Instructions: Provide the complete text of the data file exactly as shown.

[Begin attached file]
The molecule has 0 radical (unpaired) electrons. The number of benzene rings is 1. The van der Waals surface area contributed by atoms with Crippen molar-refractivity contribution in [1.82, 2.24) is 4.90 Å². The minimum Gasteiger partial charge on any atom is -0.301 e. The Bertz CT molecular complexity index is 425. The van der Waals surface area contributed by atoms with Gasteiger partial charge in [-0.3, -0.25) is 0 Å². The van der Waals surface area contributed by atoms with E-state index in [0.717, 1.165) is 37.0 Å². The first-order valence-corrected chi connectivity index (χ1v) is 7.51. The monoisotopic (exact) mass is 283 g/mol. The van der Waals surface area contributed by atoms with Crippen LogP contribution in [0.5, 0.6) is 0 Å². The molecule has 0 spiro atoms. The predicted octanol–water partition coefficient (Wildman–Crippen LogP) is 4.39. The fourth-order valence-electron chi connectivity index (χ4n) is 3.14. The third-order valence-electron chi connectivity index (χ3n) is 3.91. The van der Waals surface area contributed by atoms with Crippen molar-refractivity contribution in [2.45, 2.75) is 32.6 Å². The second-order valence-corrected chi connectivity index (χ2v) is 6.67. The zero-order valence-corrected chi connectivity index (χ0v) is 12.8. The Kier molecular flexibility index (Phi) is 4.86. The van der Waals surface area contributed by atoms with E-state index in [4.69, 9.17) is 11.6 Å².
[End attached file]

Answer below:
The molecule has 0 radical (unpaired) electrons. The number of benzene rings is 1. The van der Waals surface area contributed by atoms with Crippen molar-refractivity contribution in [1.82, 2.24) is 4.90 Å². The minimum Gasteiger partial charge on any atom is -0.301 e. The Bertz CT molecular complexity index is 425. The van der Waals surface area contributed by atoms with Gasteiger partial charge in [-0.3, -0.25) is 0 Å². The van der Waals surface area contributed by atoms with E-state index in [0.717, 1.165) is 37.0 Å². The first-order valence-corrected chi connectivity index (χ1v) is 7.51. The monoisotopic (exact) mass is 283 g/mol. The van der Waals surface area contributed by atoms with Crippen LogP contribution in [0.5, 0.6) is 0 Å². The molecule has 0 spiro atoms. The predicted octanol–water partition coefficient (Wildman–Crippen LogP) is 4.39. The fourth-order valence-electron chi connectivity index (χ4n) is 3.14. The third-order valence-electron chi connectivity index (χ3n) is 3.91. The van der Waals surface area contributed by atoms with Crippen molar-refractivity contribution in [2.45, 2.75) is 32.6 Å². The second-order valence-corrected chi connectivity index (χ2v) is 6.67. The zero-order valence-corrected chi connectivity index (χ0v) is 12.8. The Kier molecular flexibility index (Phi) is 4.86. The van der Waals surface area contributed by atoms with E-state index in [4.69, 9.17) is 11.6 Å².